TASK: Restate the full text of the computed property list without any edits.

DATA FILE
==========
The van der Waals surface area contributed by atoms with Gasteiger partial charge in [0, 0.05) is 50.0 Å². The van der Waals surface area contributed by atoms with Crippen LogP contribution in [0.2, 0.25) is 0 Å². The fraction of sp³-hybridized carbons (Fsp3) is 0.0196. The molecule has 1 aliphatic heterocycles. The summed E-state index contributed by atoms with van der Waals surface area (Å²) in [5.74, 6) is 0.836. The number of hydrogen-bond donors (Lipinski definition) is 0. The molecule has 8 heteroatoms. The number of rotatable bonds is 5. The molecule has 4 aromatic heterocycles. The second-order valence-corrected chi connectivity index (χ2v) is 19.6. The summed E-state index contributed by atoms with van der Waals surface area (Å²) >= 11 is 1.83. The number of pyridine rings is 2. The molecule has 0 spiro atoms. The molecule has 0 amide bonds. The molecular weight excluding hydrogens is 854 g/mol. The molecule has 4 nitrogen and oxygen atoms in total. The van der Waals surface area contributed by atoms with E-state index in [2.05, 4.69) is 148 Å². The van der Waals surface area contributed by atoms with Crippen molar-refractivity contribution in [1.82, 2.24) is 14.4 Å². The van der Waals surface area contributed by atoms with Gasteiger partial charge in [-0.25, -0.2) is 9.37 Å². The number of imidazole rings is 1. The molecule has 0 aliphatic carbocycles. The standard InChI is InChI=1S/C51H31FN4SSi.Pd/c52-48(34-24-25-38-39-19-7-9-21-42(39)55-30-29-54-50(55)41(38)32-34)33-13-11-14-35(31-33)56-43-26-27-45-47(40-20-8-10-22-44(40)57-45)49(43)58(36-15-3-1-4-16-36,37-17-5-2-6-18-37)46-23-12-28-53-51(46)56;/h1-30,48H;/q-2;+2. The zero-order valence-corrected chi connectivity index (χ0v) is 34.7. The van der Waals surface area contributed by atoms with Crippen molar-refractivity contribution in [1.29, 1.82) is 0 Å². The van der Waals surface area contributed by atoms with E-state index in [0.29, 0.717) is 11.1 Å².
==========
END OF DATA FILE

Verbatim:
The van der Waals surface area contributed by atoms with Gasteiger partial charge in [0, 0.05) is 50.0 Å². The van der Waals surface area contributed by atoms with Crippen LogP contribution in [0.2, 0.25) is 0 Å². The fraction of sp³-hybridized carbons (Fsp3) is 0.0196. The molecule has 1 aliphatic heterocycles. The summed E-state index contributed by atoms with van der Waals surface area (Å²) in [5.74, 6) is 0.836. The number of hydrogen-bond donors (Lipinski definition) is 0. The molecule has 8 heteroatoms. The number of rotatable bonds is 5. The molecule has 4 aromatic heterocycles. The second-order valence-corrected chi connectivity index (χ2v) is 19.6. The summed E-state index contributed by atoms with van der Waals surface area (Å²) >= 11 is 1.83. The number of pyridine rings is 2. The molecule has 0 spiro atoms. The molecule has 0 amide bonds. The molecular weight excluding hydrogens is 854 g/mol. The molecule has 4 nitrogen and oxygen atoms in total. The van der Waals surface area contributed by atoms with E-state index in [2.05, 4.69) is 148 Å². The van der Waals surface area contributed by atoms with Crippen molar-refractivity contribution in [1.82, 2.24) is 14.4 Å². The van der Waals surface area contributed by atoms with Gasteiger partial charge in [-0.25, -0.2) is 9.37 Å². The number of imidazole rings is 1. The molecule has 0 aliphatic carbocycles. The standard InChI is InChI=1S/C51H31FN4SSi.Pd/c52-48(34-24-25-38-39-19-7-9-21-42(39)55-30-29-54-50(55)41(38)32-34)33-13-11-14-35(31-33)56-43-26-27-45-47(40-20-8-10-22-44(40)57-45)49(43)58(36-15-3-1-4-16-36,37-17-5-2-6-18-37)46-23-12-28-53-51(46)56;/h1-30,48H;/q-2;+2. The zero-order valence-corrected chi connectivity index (χ0v) is 34.7. The van der Waals surface area contributed by atoms with Crippen molar-refractivity contribution in [1.29, 1.82) is 0 Å². The van der Waals surface area contributed by atoms with E-state index in [0.29, 0.717) is 11.1 Å².